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High seas fishing and FAD management to be raised during WCPFC meeting

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Pago Pago, AMERICAN SAMOA — Fishing on high seas and fish aggregating devices (FAD) management are among the concerns and issues for the US-based American Tuna Association (ATA) that are expected to be shared at this week’s 15th Meeting of the Western and Central Pacific Fisheries Commission which kicked off Dec. 9th and runs through Dec. 14 at the Hawaii Convention Center in Honolulu.

Responding to Samoa News inquiries, ATA executive director Brian Hallman confirmed over the weekend of being in Honolulu for the annual WCPFC meeting along with about 10 other US vessel owners and strong delegations from the US and American Samoa.

Asked about some of the issues ATA will raise or address at the meeting, Hallman responded that there “are many issues of concern and interest to ATA, but the main ones are probably high seas fishing and FAD management.”

Samoa News notes that ATA, along with American Samoa leaders, and US purse seiners have continued to urge the federal government for less restrictions on high seas fishing, because of its impact on the fish delivery to StarKist Samoa, which from time to time has shutdown production for a certain period of time due to fish supply shortages.

Additionally, the US government has, for several years, argued that the WPFC’s purse seine effort limits — for high seas and US EEZ — “are having a disproportionate burden on the American Samoa economy, particularly fish processing facilities like the one tuna cannery in operation.”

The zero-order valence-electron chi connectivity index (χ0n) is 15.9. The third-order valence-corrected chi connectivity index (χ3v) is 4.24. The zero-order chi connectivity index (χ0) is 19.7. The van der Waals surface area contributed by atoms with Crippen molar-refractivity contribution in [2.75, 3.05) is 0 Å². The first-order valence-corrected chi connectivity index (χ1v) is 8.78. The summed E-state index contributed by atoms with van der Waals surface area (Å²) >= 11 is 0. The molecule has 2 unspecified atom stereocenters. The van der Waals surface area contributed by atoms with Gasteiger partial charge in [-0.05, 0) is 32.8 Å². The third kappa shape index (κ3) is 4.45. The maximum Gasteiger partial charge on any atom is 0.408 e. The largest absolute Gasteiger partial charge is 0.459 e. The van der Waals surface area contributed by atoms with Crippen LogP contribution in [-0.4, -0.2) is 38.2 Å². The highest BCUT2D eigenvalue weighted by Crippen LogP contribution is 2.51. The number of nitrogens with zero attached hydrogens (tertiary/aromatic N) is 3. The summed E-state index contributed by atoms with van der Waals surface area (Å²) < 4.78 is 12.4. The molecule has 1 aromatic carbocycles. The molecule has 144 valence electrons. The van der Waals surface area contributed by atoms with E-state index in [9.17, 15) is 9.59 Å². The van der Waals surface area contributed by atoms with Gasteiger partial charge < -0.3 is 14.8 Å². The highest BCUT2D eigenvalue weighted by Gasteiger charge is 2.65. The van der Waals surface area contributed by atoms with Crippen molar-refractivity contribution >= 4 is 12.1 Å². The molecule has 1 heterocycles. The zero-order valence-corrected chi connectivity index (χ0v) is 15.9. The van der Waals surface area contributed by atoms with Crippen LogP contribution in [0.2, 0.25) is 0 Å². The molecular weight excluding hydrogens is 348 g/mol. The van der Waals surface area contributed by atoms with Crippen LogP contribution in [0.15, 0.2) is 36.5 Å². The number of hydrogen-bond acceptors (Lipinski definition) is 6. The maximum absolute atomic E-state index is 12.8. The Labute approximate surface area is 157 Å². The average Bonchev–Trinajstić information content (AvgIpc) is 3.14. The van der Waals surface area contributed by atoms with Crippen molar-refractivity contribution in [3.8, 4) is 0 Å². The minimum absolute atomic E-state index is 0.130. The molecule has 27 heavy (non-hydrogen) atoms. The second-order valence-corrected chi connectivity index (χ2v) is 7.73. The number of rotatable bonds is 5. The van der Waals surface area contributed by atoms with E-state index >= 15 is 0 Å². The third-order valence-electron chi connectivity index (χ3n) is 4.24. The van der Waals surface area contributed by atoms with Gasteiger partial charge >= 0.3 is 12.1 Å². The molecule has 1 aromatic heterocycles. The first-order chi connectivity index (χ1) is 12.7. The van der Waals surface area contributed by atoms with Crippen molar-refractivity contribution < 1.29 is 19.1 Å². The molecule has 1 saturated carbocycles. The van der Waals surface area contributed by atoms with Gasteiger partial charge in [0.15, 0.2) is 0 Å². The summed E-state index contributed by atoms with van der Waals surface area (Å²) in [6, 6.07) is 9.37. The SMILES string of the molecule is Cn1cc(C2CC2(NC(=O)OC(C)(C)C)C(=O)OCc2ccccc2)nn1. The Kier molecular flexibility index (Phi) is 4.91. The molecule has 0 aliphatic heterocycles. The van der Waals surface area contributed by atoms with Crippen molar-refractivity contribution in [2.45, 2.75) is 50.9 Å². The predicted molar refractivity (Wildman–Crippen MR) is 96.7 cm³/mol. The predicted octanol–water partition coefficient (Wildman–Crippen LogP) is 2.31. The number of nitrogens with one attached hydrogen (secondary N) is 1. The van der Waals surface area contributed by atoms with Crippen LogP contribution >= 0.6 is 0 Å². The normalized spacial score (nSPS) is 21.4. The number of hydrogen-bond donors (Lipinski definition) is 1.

Samoa News inquired about what ATA hopes to achieve at the WCPFC meeting for the US fleet, including those that serve American Samoa’s cannery.

“ATA's hope is that all regulatory measures are based on scientific recommendations, and are implemented in such a way as to ensure a level playing field, where the enforcement of all WCPFC regulations is done equally with respect to the fleets of all countries,” Hallman said via email from Honolulu.

He pointed out, “It should be kept in mind that all of the tropical tuna stocks fished by purse seine vessels are in a healthy condition — none are overfished and overfishing is not occurring on any of them.”

Members of ATA, which is among the many accredited global groups attending the WCPFC, are owners of US flagged vessels that use purse seine nets to fish commercially for tuna.

The US government has called on the Western and Central Pacific Fisheries Commission for informed deliberation on fisheries issues impacting the US, especially a provision approved at last year’s WCPFC meeting, to help American Samoa’s economy, which depends on the tuna and fishing industry. (See yesterday’s Samoa News edition for details)

The American Samoa delegation at the WCPFC meeting is headed by Marine and Wildlife Department director Va’amua Henry Sesepasara, along with the American Samoa Fisheries Task Force chairman and legal counsel to the task force, according to the Governor’s Office.